Carnegie Mellon University
August 26, 2015

New Era in Partnerships

Tata Consultancy Services (TCS), the fastest growing global IT and consulting company with offices in more than 46 countries and clients in every major industry, has donated $35 million to Carnegie Mellon University to fully fund a new facility and support students through CMU's Presidential Scholarships and Fellowships program.

The gift is the largest corporate donation in CMU history, the largest international gift to CMU and the largest gift to a university by TCS. Overall, it's the fifth largest gift to CMU.

The facility that will bear the TCS name will focus on education and research and provide collaborative space for faculty, students and TCS staff. It will be built along Pittsburgh's Forbes Avenue corridor — between Morewood Avenue and Craig Street — that also will feature the new Tepper Quadrangle and a new mixed-use facility across the hollow from the Robert Mehrabian Collaborative Innovation Center.

"With our shared commitment to education and research in areas that help address many challenges of our time, TCS' support of Carnegie Mellon is both natural and extraordinarily promising," said CMU President Subra Suresh. "Together, our two organizations have the capabilities to make breakthrough discoveries and the capacity to make societal impact on a global scale."

In an announcement prior to the Innovators Forum panel discussion on Tuesday, Aug. 25, President Suresh said the gift is a very powerful statement about philanthropy in support of higher education in a borderless world, where there's tremendous and relentless competition for top talent.

"Together, our two organizations have the capabilities to make breakthrough discoveries and the capacity to make societal impact on a global scale." — Subra Suresh

"Whether you're running a university or a global company, you want to find the best and the brightest people to do cutting-edge things. This is an expression of engagement by a major global company engaging with a university," Suresh said. President Suresh said TCS is a household name in India and many other countries, and soon college students in the U.S. will be familiar with the TCS name.

Natarajan Chandrasekaran, CEO and managing director of TCS, said partnerships are critical in today's world of rapid technological advances. He said that the collaboration between CMU researchers and TCS would bring great opportunities to tackle many industry problems.

"CMU is known for the best in education and research in machine learning, robotics, driverless cars, statistics, information management and other disciplines, and how these technologies can impact businesses," he said.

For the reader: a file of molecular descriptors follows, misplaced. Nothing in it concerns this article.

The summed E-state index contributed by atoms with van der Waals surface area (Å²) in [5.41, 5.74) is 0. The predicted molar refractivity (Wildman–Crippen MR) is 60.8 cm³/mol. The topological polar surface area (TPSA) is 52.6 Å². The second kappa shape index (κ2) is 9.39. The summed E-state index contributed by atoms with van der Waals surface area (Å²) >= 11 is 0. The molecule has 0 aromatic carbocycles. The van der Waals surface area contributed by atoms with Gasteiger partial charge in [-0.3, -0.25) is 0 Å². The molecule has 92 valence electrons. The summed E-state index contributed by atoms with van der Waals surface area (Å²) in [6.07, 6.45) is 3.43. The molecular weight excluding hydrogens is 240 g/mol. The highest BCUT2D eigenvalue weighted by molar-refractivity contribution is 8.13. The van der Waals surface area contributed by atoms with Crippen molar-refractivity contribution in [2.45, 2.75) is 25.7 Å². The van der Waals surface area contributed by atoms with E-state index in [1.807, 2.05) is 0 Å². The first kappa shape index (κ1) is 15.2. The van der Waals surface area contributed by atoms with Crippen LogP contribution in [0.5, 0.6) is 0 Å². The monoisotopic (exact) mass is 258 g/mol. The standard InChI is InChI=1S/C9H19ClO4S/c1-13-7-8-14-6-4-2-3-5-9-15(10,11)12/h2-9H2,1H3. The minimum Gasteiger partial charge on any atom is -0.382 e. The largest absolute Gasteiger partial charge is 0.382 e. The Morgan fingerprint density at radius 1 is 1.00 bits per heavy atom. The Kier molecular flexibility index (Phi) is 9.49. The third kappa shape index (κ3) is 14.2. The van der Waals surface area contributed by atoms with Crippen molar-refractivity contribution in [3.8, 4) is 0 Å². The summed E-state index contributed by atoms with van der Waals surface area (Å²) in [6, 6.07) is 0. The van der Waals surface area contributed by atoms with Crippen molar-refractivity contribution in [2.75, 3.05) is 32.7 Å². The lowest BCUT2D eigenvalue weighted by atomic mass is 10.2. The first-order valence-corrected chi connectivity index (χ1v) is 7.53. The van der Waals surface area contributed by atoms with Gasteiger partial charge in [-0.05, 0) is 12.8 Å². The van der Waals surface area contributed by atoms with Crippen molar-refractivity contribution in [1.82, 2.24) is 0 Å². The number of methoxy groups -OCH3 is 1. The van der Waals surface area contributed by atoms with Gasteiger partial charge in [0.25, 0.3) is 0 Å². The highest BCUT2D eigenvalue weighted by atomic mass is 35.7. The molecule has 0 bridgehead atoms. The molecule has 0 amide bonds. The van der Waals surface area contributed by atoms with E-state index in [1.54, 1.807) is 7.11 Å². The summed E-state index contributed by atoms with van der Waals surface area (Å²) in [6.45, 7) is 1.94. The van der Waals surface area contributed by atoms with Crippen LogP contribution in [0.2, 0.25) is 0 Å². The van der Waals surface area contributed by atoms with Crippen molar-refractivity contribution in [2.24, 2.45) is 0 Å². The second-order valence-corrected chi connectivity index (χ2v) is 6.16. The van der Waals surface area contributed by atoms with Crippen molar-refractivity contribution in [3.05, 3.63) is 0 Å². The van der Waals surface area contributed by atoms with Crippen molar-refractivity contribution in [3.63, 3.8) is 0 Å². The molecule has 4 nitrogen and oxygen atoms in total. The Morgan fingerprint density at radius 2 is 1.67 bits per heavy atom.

Governor Tom Wolf, who attended the event with several local government officials, including Congressman Mike Doyle, Allegheny County Executive Rich Fitzgerald and Pittsburgh Mayor Bill Peduto, said the partnership reflects well on CMU, one of the premier universities in the world; on TCS, one of the most distinguished companies in the world; and on Pittsburgh and Pennsylvania.

Wolf called CMU a "magnet" and a "catalyst" for leading businesses and organizations "that want to feast at CMU's academic table." He predicted that the partnership would foster ideas, products and services that will transform the world.

Following the event, Dietrich College Dean Richard Scheines moderated the panel discussion on "Industry-Academic Partnerships: A New Global Era."

Scheines led CMU professors and entrepreneurs Jay Whitacre, founder of Aquion Energy, and Jelena Kovačević, and TCS' Chandrasekaran in a discussion about partnerships. Topics included what role government should play, intellectual property, culture and engaging students.

Kovačević, who is working with UPMC Children's Hospital to develop mathematical models and software that can be used to diagnose middle ear infections, said industry-academic partnerships provide a mutually beneficial experience.

"Partnerships provide an opportunity for companies to get access to top talent and for faculty to get funding for research. It's a symbiotic relationship," she said.


Industry-Academic Partnerships: A New Global Era